They take you to the other side of the river, to an island that belongs to Laos called, Don Sao. Technically we had now entered Laos. No immigration, and alas no stamp on our passports. It is actually just another tourist trap. Dozens of tourist oriented crafts, and something I think you might find amazing. I am putting in a larger photo this time so you can  look closely.

A cobra in a bottle of booze

Snake whiskey. They were offering free samples. Uh, no thanks. They had big bottles with big snakes and little bottles with baby cobras. Some had scorpions as well.  OK, I am a bit adventurous. I used to think I would try anything once. I now know different.

I bought a Golden Triangle T-shirt,  and a nicely carved stone box which I have no use for. I wanted a Lao Beer, so I found one. The same store sold smokes. I looked at a new brand and decided to try them.

At this price ANY ONE can afford cancer!

They were damn good. Now get this. A carton for 150 Baht. Do the math, I did. that is 15 Baht per pack, which is about 46 cents. That means each cig costs about 2.4 cents. Light ’em up!

Our time as illegals in Laos was up and we got back on the boat. He took us to the confluence of the Mehkong and Mae Nam Sai rivers, which is the territorial boundary of the three countries, Thailand, Laos and Burma. I call Myanmar Burma, because the Thais call it Burma. I imagine that if I ever go to Myanmar, I better call it Myanmar.

He then took us to a landing at a place called Sop Ruak, where Mr. Oh met us. I’ll share my favorite pics of this place.

He was about 75 feet high, really big.

But his belly was not as big as MINE!

From where we had lunch (gotta feed the Belly) I took a picture of three countries at once. But because I do not own photo shop, I cannot merge them into a panoramic for you. Suffice to say that eating lunch while enjoying a view of three different countries is rare. Personally, I have only seen three countries at the same time (Bolivia, Peru and Chile) once before, and I do not think Mary Ann ever has.

It was getting late, and we had one more stop to make.

No free samples.

This was a very cool museum. It is one of two in the region. The other is run by the government, this one by people who cannot grow poppies any longer so they decided to harvest tourist Bahts.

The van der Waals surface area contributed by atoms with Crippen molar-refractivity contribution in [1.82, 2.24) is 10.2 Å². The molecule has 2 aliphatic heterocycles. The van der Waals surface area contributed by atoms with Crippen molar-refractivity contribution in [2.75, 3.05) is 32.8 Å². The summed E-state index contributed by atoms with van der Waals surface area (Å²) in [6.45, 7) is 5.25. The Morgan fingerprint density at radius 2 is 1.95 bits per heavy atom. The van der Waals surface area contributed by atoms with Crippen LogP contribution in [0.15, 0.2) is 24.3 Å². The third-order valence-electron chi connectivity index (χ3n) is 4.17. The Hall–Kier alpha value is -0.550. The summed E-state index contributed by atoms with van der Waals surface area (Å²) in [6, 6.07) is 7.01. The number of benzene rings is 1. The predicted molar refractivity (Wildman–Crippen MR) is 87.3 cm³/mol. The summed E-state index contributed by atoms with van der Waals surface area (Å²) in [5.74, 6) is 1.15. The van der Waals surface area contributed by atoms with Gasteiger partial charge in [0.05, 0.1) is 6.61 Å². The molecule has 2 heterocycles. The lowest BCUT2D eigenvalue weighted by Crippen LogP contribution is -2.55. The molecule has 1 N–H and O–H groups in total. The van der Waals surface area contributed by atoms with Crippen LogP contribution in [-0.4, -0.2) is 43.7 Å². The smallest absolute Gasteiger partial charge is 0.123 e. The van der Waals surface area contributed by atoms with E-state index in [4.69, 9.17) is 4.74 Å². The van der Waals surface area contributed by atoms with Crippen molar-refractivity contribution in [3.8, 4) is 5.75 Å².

On the way home we stopped at a restaurant with a catchy name.

Cabbages and condoms?

This is an organization that has promoted birth control, aids prevention and education in Thailand for over 20 years. They won a huge grant from the Gates foundation, and do excellent work. They of course also had a gift shop, and yes, we bought more stuff.

We finally made it home. with a 25% tip, Mr Oh got $125 for 14 hours of driving us all over northern Thailand and entertaining us. I hope I have entertained you, thanks for reading.

Tags: , , ,

3 Responses so far.

  1. Dawna says:

    Thank you for teaching me a little bit about Northern Thailand! That info about the wars will really help when I become a tourleader there. Were you ever able to find a good source for the history of the region? Wikipedia’s good, but not that good. I am still looking for information. Hopefully I will find a local guide who speaks better English than yours!
    pura vida,
    Dawna

  2. Leeann says:

    Thanks again for sharing all these adventures! I am sure the locals were thrilled that you both found their handicrafts so special. Great pictures and superb anecdotes..your abilities continue to impress me.
    Much love..Lil sis

  3. Mary says:

    Well, your adventures certainly overshadow ours! We are in the USA, marveling at how clean, neat, and well-landscaped it is. And so much to spend money on, especially with grandkids around! Yikes, we need to get back to Buena Esperanza before the plastic melts!

%d bloggers like this: